Research Highlights

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Scientists exploring life in Baltimore's Inner Harbor

Since 2016, Tsvetan Bachvaroff and Eric Schott, two scientists at the University of Maryland Center for Environmental Science’s Institute of Marine and Environmental Technology, have been running studies to learn about life concealed by the murky waters of the harbor. The scientists are working in collaboration with Maryland Sea Grant and the National Aquarium.
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Making a Maryland oyster

Geneticist Louis Plough of Horn Point Laboratory wants to breed an oyster that excels in low-salinity waters, such as those that characterize the Maryland part of Chesapeake Bay.
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Extracting new science from ancient pollen

A team of scientists from the University of Maryland Center for Environmental Science are working to find and sequence DNA held within the ancient pollen of trees and compare it with what they find in the same species rooted on today’s landscape. By examining genes and isotopes held within these trees from the past and present, the scientists can draw better conclusions about how trees may respond to ongoing and future climate changes.
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Navigating new waters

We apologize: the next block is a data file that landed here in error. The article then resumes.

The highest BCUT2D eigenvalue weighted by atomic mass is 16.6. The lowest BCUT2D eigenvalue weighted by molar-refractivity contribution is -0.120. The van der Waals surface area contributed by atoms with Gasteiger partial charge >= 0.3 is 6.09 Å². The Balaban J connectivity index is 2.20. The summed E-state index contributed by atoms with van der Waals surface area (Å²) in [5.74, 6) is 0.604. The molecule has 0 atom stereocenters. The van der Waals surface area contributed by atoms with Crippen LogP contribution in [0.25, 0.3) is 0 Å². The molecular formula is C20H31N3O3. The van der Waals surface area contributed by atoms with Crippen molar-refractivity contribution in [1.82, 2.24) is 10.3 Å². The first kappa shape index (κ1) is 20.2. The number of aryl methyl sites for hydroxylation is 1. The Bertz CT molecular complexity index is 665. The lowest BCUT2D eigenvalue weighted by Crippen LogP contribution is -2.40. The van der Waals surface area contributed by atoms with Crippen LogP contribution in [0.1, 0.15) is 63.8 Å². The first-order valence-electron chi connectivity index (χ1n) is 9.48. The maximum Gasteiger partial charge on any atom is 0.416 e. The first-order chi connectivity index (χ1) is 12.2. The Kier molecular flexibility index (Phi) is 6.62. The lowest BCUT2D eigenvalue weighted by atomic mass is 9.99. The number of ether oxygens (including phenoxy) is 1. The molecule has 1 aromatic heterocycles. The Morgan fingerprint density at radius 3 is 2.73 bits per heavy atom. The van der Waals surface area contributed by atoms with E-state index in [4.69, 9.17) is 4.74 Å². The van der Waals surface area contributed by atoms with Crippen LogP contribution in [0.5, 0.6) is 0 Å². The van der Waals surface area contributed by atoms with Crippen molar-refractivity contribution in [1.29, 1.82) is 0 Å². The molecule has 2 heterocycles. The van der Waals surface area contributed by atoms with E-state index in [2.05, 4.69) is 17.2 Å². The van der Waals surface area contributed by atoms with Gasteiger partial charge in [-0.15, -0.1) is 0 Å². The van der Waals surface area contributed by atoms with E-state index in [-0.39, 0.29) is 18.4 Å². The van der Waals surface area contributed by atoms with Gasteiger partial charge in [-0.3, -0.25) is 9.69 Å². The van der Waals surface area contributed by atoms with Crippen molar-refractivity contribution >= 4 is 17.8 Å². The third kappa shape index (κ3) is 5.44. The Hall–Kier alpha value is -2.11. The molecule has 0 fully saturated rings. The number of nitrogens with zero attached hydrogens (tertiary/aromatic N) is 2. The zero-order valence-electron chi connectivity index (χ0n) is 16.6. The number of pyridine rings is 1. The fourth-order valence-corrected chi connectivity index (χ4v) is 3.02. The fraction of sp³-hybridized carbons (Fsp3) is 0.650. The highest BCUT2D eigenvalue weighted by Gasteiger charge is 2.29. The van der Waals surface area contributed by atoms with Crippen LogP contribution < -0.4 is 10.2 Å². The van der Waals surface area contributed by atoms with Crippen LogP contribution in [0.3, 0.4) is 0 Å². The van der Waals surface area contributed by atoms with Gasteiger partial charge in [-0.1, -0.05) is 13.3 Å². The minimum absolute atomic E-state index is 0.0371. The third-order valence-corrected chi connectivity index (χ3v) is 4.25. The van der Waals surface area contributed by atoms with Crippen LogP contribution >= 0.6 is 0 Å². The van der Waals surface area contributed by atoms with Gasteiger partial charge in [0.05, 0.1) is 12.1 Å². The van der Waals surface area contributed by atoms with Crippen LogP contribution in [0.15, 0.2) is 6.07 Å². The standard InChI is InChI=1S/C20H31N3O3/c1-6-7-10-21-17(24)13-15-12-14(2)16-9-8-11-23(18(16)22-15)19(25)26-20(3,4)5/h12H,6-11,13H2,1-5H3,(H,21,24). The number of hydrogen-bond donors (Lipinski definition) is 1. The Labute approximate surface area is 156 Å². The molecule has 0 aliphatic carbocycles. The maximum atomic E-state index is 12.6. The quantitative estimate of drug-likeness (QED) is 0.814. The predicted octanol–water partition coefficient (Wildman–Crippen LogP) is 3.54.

Jackie Grebmeier and Lee Cooper have had a front-row seat to a changing climate and have in turn been sharing their experiences and discoveries through research papers, community presentations, and providing leadership in addressing international scientific challenges in the Arctic.
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Bat scientists seek answers on emerging disease

Appalachian Laboratory scientists have been working to understand how a deadly bat disease called white-nose syndrome, which was first detected in Maryland in 2010, has affected populations of different bat species.
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Forecasting "dead zones" in Chesapeake Bay

Scientists forecast a larger-than-average dead zone in Chesapeake Bay during summer 2017. We talk to Dr. Jeremy Testa about what makes a dead zone and how forecasts may overestimate.
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